9. Leigh Anne and Bethany (with brief appearances by several other girls), in my sister’s house the summer after college. Repeated viewings of Pirates of the Caribbean and Sisterhood of the Traveling Pants; lavender bridesmaid dresses and broken air conditioners; lots of freaking out about the future from Bethany and me; and Leigh Anne’s despair over having to read Beowulf.

10. Moose, Bryce, Nick, Nathan and Jordan, in the “dungeon” of 9 Canterbury Road, during my first semester of grad school. Oh, how I loved being the girl in that crowd of boys – and oh, how they loved everything I baked for them.

11. Casey, Jaclyn, Eryn, Jessica, Katie and Mary Kate, also in the dungeon, the following semester. A totally different dynamic, but an equally fun one.

12. Lizzie, Jo and Grace, in a wee chocolate-box house in East Oxford, during my year abroad. We watched chick flicks and did puzzles in the dining room, moaned about schoolwork and laughed at the Muppets, helped each other dress for dances and costume parties, and curled up late at night with cups of cocoa, to set the world to rights.

13. Jeremiah. For nearly three years now (our anniversary is next month), first in Abilene and now in Boston. Those five boys (above) prepared me well to live with this one. And I must say, he is an excellent roommate.

Who’s on your list?

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My word for this year, as many of you know, has been BRAVE. I’ve been following it since January, and wearing it around my neck since May, when I ordered a custom necklace from Etsy. It has led to, and coincided with, a lot of things I didn’t expect to happen. Here are a few:

1. Moving to Boston with my J – at the same time as five of our friends – and loving it as we do.
2. Joining a group of amazing women for the Integrate Retreat in Brooklyn.
3. Teaching English classes at ACU this spring.
4. Celebrating my second-ever Thanksgiving away from family, and enjoying myself (even while missing them).
5. Showing my parents around a new city.
6. Knitting a wearable sweater and starting another.
7. Turning back to many, many comfort books – Anne of Green Gables, Mitford, Harry Potter and others (I do this regularly, but didn’t expect to reach for these books so frequently this year).
8. Being freshly pressed on WordPress.com!
9. Actually coming up with 52 lists for this blog.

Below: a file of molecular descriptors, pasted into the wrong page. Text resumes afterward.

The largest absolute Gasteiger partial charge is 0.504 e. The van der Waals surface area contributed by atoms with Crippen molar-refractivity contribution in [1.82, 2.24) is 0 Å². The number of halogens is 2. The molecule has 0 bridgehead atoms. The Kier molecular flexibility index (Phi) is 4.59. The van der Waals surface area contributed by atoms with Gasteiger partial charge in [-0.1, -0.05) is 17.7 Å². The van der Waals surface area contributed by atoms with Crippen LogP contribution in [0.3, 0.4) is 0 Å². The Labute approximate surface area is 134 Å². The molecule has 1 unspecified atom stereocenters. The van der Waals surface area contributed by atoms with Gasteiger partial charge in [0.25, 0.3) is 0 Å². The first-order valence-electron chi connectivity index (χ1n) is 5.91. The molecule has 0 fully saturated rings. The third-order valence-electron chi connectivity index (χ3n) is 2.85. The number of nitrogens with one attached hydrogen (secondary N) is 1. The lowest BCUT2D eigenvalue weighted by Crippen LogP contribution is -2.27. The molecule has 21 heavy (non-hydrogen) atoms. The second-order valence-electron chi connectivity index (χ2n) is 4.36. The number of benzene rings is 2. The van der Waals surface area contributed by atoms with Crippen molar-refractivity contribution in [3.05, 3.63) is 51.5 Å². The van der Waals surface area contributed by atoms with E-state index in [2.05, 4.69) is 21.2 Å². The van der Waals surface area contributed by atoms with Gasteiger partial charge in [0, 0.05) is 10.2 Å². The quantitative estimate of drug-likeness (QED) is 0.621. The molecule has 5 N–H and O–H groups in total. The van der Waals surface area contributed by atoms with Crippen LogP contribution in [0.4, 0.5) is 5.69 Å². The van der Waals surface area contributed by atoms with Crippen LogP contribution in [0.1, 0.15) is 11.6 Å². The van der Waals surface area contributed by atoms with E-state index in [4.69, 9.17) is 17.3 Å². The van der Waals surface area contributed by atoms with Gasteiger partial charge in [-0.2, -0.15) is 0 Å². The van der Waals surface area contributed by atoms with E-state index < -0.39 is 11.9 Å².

10. Attending two fabulous concerts at SXSW in Austin – almost by accident – and falling deeply in love with several new indie artists.
11. Meeting so many blog-friends in person at last. (More to come in 2011, I hope.)
12. Going to St. Louis on a job lead for Jeremiah that didn’t work out – and having that be okay.
13. Morphing from a full-time ACU employee to a freelancer (I am so thankful for this one – they still need me/trust me, even though I’m far away).
14. Related: Having my name on feature stories in three issues of ACU Today.
15. Opening my own custom knits business/Etsy shop.
16. Being kissed by a llama.
17. Taking up yoga, and loving it.
18. Joining my first CSA, and being overloaded with fresh veggies for months.
19. My dad going into the hospital with a freak infection in January (he’s fine, but we were scared for a few days).
20. Blogging five times a week with astonishing (to me) regularity.
21. Finding community at Brookline – for which I am so thankful.
22. Buying a down coat – and snow boots!
23. Working my first temp job since I was 19.
24. Entertaining strangers who became friends.
25. Watching several seasons of The Muppet Show.

Whew. Small wonder, then, that I’ve had to be brave.

Anyone else? What unexpected delights/challenges/newness came across your path this year?

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you don’t have to know

We have lots of friends in transition right now. Fewer, perhaps, than we did this summer, when Grace and Kelsey moved into new houses and Jake and Sarah got married and Bethany, Nate and Abi, and J and I moved across the country. But, since Boston is such an academic center, we’ve met lots of people who’ve come here for school, which of course means they eventually finish and start pursuing the next step.